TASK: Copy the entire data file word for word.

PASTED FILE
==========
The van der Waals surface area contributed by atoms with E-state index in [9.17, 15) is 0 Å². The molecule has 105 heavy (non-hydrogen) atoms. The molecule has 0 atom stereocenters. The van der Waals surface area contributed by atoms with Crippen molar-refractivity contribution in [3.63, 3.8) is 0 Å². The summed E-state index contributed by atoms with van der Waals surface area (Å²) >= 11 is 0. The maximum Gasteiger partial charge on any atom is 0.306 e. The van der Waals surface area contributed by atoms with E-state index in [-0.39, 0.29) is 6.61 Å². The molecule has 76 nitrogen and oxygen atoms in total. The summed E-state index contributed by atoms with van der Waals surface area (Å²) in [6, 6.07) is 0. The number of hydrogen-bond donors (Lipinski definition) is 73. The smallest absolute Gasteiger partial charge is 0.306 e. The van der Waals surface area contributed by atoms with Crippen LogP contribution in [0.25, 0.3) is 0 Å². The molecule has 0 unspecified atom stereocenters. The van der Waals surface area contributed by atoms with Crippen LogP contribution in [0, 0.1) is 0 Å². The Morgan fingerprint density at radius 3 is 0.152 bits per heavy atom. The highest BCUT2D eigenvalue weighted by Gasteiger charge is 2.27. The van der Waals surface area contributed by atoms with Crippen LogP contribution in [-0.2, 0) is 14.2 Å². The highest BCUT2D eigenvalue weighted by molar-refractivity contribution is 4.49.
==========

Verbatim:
The van der Waals surface area contributed by atoms with E-state index in [9.17, 15) is 0 Å². The molecule has 105 heavy (non-hydrogen) atoms. The molecule has 0 atom stereocenters. The van der Waals surface area contributed by atoms with Crippen molar-refractivity contribution in [3.63, 3.8) is 0 Å². The summed E-state index contributed by atoms with van der Waals surface area (Å²) >= 11 is 0. The maximum Gasteiger partial charge on any atom is 0.306 e. The van der Waals surface area contributed by atoms with E-state index in [-0.39, 0.29) is 6.61 Å². The molecule has 76 nitrogen and oxygen atoms in total. The summed E-state index contributed by atoms with van der Waals surface area (Å²) in [6, 6.07) is 0. The number of hydrogen-bond donors (Lipinski definition) is 73. The smallest absolute Gasteiger partial charge is 0.306 e. The van der Waals surface area contributed by atoms with Crippen LogP contribution in [0.25, 0.3) is 0 Å². The molecule has 0 unspecified atom stereocenters. The van der Waals surface area contributed by atoms with Crippen LogP contribution in [0, 0.1) is 0 Å². The Morgan fingerprint density at radius 3 is 0.152 bits per heavy atom. The highest BCUT2D eigenvalue weighted by Gasteiger charge is 2.27. The van der Waals surface area contributed by atoms with Crippen LogP contribution in [-0.2, 0) is 14.2 Å². The highest BCUT2D eigenvalue weighted by molar-refractivity contribution is 4.49.